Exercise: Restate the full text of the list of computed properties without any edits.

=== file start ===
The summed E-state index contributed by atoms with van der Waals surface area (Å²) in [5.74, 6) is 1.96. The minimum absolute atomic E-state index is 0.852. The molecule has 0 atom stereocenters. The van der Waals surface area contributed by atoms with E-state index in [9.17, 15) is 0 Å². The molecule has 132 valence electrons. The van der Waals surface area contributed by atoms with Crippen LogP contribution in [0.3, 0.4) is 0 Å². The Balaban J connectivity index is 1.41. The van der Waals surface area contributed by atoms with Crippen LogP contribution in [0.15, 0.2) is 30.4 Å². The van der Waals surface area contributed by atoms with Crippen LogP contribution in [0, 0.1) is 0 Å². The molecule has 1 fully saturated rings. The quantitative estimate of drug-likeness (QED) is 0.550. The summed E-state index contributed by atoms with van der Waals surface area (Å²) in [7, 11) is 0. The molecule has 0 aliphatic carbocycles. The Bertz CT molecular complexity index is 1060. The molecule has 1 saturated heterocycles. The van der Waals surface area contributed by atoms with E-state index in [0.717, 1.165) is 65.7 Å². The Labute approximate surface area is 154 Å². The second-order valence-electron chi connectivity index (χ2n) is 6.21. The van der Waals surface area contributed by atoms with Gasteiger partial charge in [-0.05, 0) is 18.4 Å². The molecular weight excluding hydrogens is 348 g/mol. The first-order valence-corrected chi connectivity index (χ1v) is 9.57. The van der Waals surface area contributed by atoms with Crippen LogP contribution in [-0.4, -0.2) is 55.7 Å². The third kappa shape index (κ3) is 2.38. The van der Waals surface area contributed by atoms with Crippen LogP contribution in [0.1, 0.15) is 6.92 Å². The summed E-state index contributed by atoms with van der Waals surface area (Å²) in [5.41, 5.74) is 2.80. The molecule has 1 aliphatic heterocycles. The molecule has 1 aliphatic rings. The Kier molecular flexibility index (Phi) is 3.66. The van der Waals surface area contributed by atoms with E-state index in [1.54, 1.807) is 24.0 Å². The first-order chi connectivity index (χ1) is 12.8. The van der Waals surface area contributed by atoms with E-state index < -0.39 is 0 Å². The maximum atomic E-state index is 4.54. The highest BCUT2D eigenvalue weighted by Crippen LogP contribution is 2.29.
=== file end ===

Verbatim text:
The summed E-state index contributed by atoms with van der Waals surface area (Å²) in [5.74, 6) is 1.96. The minimum absolute atomic E-state index is 0.852. The molecule has 0 atom stereocenters. The van der Waals surface area contributed by atoms with E-state index in [9.17, 15) is 0 Å². The molecule has 132 valence electrons. The van der Waals surface area contributed by atoms with Crippen LogP contribution in [0.3, 0.4) is 0 Å². The Balaban J connectivity index is 1.41. The van der Waals surface area contributed by atoms with Crippen LogP contribution in [0.15, 0.2) is 30.4 Å². The van der Waals surface area contributed by atoms with Crippen LogP contribution in [0, 0.1) is 0 Å². The molecule has 1 fully saturated rings. The quantitative estimate of drug-likeness (QED) is 0.550. The summed E-state index contributed by atoms with van der Waals surface area (Å²) in [7, 11) is 0. The molecule has 0 aliphatic carbocycles. The Bertz CT molecular complexity index is 1060. The molecule has 1 saturated heterocycles. The van der Waals surface area contributed by atoms with E-state index in [0.717, 1.165) is 65.7 Å². The Labute approximate surface area is 154 Å². The second-order valence-electron chi connectivity index (χ2n) is 6.21. The van der Waals surface area contributed by atoms with Gasteiger partial charge in [-0.05, 0) is 18.4 Å². The molecular weight excluding hydrogens is 348 g/mol. The first-order valence-corrected chi connectivity index (χ1v) is 9.57. The van der Waals surface area contributed by atoms with Crippen LogP contribution in [-0.4, -0.2) is 55.7 Å². The third kappa shape index (κ3) is 2.38. The van der Waals surface area contributed by atoms with Crippen LogP contribution in [0.1, 0.15) is 6.92 Å². The summed E-state index contributed by atoms with van der Waals surface area (Å²) in [5.41, 5.74) is 2.80. The molecule has 1 aliphatic heterocycles. The molecule has 1 aliphatic rings. The Kier molecular flexibility index (Phi) is 3.66. The van der Waals surface area contributed by atoms with E-state index in [1.54, 1.807) is 24.0 Å². The first-order chi connectivity index (χ1) is 12.8. The van der Waals surface area contributed by atoms with E-state index < -0.39 is 0 Å². The maximum atomic E-state index is 4.54. The highest BCUT2D eigenvalue weighted by Crippen LogP contribution is 2.29.